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    Support grows for fossil fuels divestment campaign

    The campaign to make Oxford University ‘fossil free’ has gained extensive support from common rooms, ahead of a planned march on Oxford council and the University on Saturday 31st May.

    19 common rooms have so far pledged support for the campaign, including nine JCRs and 10 MCRs.

    A motion was also passed in support of ending the University’s fossil fuel investments at OUSU Council in January. ‘The Fossil Free Future’ demonstration currently has over 150 people attending the event on Facebook.

    The rally is planned to begin at 11am by the Radcliffe Camera, with the demonstration proceeding through Oxford to Bonn Square. It seeks to bring together students, university academics and local activists.

    The organisers have arranged several speakers for the event, including Dr Brenda Boardman, who is co-director of the UK Energy Research Centre.
    The OUSU Environment and Ethics Campaign adopted fossil fuel divestment as its main project for the 2013-14 academic year, in Trinity term 2013.
    The campaign believes a negative screening process should be applied to fossil fuel investments.

    Campaigners are also calling for a list of the University’s investments to be published, in order to enhance transparency and student engagement.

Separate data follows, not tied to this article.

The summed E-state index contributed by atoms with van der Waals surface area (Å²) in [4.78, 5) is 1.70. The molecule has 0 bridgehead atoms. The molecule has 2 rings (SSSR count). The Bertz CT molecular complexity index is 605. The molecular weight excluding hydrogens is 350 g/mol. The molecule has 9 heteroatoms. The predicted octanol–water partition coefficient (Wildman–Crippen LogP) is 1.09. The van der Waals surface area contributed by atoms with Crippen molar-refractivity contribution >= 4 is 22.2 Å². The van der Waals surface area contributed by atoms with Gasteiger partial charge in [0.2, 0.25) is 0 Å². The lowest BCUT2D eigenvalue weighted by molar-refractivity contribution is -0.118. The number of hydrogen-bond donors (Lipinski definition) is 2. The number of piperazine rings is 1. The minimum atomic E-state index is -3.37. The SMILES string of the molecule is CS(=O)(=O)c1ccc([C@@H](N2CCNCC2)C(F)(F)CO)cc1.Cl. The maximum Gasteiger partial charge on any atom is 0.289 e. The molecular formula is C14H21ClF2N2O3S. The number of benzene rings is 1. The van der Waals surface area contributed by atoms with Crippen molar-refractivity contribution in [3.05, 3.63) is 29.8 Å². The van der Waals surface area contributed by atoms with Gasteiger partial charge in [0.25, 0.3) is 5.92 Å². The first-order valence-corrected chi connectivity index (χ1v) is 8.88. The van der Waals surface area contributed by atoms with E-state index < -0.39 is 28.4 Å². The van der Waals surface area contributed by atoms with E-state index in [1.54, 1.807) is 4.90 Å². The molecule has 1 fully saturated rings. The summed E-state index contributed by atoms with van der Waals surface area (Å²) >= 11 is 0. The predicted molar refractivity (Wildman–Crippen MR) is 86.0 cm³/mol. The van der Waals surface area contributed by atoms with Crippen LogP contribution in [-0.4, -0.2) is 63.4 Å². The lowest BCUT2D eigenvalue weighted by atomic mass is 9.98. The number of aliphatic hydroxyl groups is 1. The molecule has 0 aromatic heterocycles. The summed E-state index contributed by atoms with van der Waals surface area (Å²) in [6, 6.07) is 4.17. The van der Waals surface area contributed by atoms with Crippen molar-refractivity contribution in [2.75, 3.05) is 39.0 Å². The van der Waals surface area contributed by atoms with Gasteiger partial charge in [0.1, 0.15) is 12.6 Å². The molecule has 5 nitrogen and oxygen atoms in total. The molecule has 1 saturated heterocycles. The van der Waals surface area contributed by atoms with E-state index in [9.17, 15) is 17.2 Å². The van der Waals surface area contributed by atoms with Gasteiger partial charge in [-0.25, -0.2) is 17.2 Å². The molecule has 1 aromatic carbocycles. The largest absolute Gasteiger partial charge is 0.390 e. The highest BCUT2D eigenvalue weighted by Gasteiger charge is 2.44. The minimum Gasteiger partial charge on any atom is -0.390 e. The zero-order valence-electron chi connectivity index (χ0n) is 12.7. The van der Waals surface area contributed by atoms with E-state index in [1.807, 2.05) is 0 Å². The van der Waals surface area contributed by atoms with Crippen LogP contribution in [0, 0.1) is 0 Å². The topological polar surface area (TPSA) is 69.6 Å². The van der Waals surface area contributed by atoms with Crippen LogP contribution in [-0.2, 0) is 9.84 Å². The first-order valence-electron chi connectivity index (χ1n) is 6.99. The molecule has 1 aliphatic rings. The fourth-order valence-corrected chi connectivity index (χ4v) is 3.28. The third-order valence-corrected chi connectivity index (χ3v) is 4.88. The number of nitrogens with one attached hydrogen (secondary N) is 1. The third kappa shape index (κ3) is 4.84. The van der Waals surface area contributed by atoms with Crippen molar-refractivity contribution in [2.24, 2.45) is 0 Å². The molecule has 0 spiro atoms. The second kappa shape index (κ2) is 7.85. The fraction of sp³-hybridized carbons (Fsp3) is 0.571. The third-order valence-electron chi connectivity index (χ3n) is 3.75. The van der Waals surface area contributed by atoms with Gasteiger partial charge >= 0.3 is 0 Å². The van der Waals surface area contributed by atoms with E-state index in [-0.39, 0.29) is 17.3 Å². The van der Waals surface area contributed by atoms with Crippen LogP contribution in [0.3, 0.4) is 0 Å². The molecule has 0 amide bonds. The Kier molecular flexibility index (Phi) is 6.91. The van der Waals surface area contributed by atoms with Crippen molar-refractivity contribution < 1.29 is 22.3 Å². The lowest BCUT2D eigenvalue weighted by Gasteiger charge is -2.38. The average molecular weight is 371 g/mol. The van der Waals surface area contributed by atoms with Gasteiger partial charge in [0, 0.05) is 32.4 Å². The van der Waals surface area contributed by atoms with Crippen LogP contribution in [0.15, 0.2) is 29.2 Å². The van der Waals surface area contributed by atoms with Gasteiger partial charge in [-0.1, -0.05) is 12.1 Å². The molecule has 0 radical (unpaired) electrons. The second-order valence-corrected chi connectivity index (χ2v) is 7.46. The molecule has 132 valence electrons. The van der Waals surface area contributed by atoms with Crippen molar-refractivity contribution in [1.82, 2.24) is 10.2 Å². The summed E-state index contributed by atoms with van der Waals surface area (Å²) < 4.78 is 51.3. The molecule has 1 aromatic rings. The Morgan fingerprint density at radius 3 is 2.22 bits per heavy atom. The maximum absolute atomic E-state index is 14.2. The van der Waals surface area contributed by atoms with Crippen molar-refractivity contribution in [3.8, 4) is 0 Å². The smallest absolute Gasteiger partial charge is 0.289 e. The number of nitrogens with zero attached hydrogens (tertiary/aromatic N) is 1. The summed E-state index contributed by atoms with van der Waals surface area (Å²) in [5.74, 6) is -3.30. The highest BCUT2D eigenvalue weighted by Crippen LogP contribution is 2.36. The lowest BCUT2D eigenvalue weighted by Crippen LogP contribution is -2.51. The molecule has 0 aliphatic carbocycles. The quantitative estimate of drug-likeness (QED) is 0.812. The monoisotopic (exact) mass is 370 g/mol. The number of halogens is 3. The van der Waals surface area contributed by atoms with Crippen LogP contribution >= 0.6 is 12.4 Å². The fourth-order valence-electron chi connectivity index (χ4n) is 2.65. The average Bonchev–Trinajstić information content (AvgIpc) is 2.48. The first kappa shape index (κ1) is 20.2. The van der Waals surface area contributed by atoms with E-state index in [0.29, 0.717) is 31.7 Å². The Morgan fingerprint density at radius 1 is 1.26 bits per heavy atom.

In March 2014, the University’s Socially Responsible Investment Review Committee agreed to canvass the opinions of stakeholders on the question of possible divestment from companies ‘that participate in exploration for and/or extraction of fossil fuel reserves’.

    The Oxford fossil free divestment campaign is part of an international effort to end investment in fossil fuels and invest in more sustainable business models.
    Eleven US colleges and universities, including Stanford University, have so far committed to pursue fossil free divestment.

    Michaela Collard, a DPhil student at University College, commented, “As students, we come to Oxford and hear from its academics about the devastating effects of climate change and the need for action. It is clear, though, that the people who hold the power to change how our energy system works, the fossil fuel companies and politicians, are failing to heed the scientific warnings.

    “By divesting from fossil fuels, Oxford University can show true moral and intellectual leadership. It can signal to our political leaders the need to follow its example and tackle climate change head on. The alternative is we stay quiet and stick with the status quo until it really is too late.”

    James Rainey, a second year Biologist at Balliol College, said, “By investing in an industry intending to exploit four times more fossil fuel reserves than can be burned ‘safely,’ our University is unintentionally undermining our future. Divestment is needed to protect the integrity of Oxford, and build political pressure to prevent the carbon budget from being exceeded.”

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